March 06, 2020
Camden County health officials have reported a presumptive coronavirus case, marking the third New Jersey patient to be diagnosed with COVID-19.
It's the first South Jersey case.
The patient, a man in his 60s, is receiving treatment from Jefferson Health in Cherry Hill, according to the health department.
The positive result came from a sample tested by the New Jersey Department of Health at the New Jersey Public Health Environmental Laboratories. The patient's sample has been sent to the U.S. Centers for Disease Control and Prevention for confirmation.
“While we know that any case of coronavirus presents a cause for concern for our residents, we want to emphasize that this case only reemphasizes the need to follow personal hygiene guidelines vigilantly, this should not be a cause for panic and the risk to the general public remains low,” Health Officer Paschal Nwako said in a statement released by the county.
“Our department has been planning and preparing for several weeks for the possibility of a case of coronavirus in Camden County, and residents can rest assured that we are prepared to act swiftly and protect the health of our community," Nwako said.
Camden County health officials are working with the New Jersey Department of Health to trace close contacts of this individual. Additional public health actions will be taken as appropriate.
Earlier this week, two cases of coronavirus were reported in Bergen County, a 32-year-old Fort Lee man and an Englewood resident.
Camden County officials plan to hold a press conference on the newly reported case at 4:30 p.m. Friday.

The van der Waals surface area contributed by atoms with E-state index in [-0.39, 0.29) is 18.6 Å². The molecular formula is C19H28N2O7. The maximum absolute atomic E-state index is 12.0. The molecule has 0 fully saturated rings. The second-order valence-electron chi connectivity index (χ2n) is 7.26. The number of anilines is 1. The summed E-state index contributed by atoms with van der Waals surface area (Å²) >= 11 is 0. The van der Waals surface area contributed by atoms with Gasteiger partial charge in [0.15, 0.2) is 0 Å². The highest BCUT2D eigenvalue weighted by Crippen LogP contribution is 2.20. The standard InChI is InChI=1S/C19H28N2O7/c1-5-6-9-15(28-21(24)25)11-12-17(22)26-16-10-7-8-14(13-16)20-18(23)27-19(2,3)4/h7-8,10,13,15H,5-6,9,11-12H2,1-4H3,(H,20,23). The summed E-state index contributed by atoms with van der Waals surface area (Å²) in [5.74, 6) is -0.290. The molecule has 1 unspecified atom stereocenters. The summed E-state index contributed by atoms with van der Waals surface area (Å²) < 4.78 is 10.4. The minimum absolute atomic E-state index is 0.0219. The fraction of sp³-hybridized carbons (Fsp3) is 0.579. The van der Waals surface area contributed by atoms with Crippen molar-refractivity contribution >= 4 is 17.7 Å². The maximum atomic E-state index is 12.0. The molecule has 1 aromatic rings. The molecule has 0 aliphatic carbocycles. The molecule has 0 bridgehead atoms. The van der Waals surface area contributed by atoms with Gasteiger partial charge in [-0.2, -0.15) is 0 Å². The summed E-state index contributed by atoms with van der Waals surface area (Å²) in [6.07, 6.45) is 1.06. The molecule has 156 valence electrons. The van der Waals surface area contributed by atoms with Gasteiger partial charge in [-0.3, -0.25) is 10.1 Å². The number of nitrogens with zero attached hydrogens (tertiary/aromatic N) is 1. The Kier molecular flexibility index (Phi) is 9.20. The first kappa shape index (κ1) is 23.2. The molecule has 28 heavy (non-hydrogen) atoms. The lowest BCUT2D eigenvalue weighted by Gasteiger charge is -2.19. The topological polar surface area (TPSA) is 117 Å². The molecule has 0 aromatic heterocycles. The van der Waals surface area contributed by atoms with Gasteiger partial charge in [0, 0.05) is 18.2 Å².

Across the country, The CDC had confirmed 164 cases, including 11 deaths, in 19 states through Thursday afternoon. Another 49 repatriated Americans, most of them former passengers of the Diamond Princess cruise ship, also contracted the virus.
In Pennsylvania, health officials announced the state's first two coronavirus cases on Friday.
Coronavirus symptoms include fever, cough and shortness of breath. Most illness are mild, but a serious illness occurs in about 16% of cases, according to initial data from China. The incubation period is believed to be 2-14 days.
Older people and those with underlying health conditions, including heart disease, lung disease and diabetes, appear to be at greater risk for developing a serious illness, according to the CDC.
There is no known treatment for COVID-19 and a vaccine is expected to take at least a year to develop.
Health experts stress that the best way to prevent illness is to practice good hand hygiene, avoid close contact with sick individuals and frequently disinfect common surfaces and objects.
“At this time, the most important thing for the public to recognize is that the general health risk to the public remains low," said Freeholder Carmen Rodriguez, liaison to the Department of Health and Human Services. "The best way to protect yourself is not to buy or wear facemasks, but to practice appropriate social distancing, avoiding contact with those who appear visibly ill and to adhere to recommended personal hygiene practices.”